Arc of Kona provides one-on-one services to individuals with DD/ID via the Personal Assistance and Habilitation program of the Medicaid Waiver. Staff works with individuals with disabilities on increasing their independence and skills in activities of daily living, personal care skills and community access. “There is a formal process of admission and establishing meaningful goals for the people we support, ongoing review of these goals, qualified and caring staff, and a lovely and cozy house from which to practice these goals,” Gilbert said. “We are always interested in hearing from you if you or a family member has a disability and are looking for supports and services. We are also interested in hearing from you if you are skilled or interested in working with individuals with intellectual/developmental disabilities.”
      Arc of Kona has been serving Hawai‘i Island for over 40 years and is nationally accredited by the Commission on Accreditation of Rehabilitation Facilities.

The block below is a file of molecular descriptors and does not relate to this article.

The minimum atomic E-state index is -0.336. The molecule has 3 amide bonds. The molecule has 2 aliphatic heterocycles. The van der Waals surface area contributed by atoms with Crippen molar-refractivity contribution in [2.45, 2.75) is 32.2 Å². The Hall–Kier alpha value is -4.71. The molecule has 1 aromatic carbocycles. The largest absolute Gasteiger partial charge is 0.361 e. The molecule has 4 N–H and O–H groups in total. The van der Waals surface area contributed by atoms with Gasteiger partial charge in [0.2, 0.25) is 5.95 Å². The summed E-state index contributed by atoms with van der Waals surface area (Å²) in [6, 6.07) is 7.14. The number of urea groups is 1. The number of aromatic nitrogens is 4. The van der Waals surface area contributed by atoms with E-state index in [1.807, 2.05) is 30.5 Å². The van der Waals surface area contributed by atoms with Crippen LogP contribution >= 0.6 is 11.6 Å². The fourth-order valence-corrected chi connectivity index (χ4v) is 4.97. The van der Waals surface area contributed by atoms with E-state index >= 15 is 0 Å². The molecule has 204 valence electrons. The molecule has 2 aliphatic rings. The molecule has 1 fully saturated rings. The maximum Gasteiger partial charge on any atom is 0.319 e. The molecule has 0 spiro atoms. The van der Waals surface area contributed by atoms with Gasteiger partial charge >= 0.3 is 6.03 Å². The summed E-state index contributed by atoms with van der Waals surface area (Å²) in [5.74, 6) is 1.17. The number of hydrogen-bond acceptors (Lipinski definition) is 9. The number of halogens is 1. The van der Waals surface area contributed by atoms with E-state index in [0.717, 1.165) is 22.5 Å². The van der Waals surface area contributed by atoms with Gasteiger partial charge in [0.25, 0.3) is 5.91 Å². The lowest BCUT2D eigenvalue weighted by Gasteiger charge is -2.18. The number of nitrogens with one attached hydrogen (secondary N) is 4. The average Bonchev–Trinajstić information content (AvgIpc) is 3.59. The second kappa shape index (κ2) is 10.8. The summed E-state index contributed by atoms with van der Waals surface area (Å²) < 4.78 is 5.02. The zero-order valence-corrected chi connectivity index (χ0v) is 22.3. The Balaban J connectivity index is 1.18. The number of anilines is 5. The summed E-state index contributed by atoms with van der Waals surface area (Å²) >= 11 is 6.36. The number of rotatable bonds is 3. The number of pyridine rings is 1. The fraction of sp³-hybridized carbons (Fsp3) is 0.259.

For more information, contact Gilbert at 323-2626.

Ka`u Coffee Pageant winners for 2011-2012, Miss Ka`u
Coffee Brandy Shibuya and Miss Ka`u Peaberry Rebecca
Lynn Kailiawa-Escobar. Photo by Julia Neal
CALLING FOR MISS KA`U COFFEE CANDIDATES: Young women wanting to become Miss Ka`u Coffee contestants for 2013 are welcome to sign up for the competition by Jan. 15 for the spring pageant. Categories will be Miss Ka`u Coffee for young women ages 17 to 24 and Miss Ka`u Peaberry for girls ages 7 to 9. The winners will reign over the annual Ka`u Coffee Festival on Saturday, May 4. 
      Candidates must be age 17-24 by May 13 for Miss Ka`u Coffee. Candidates must be age 7-9 by May 13 for Miss Ka`u Peaberry. Pick up and drop off applications at R&G Store in Pahala, Pahala Community Center, Grandma’s Closet in Na`alehu and Kahuku Gift & Garden Shop in Ocean View. For more, contact Gloria Camba at 928-8558 or call Pahala Plantation Cottages at 928-9811. Organizers also welcome volunteers to help produce the pageant.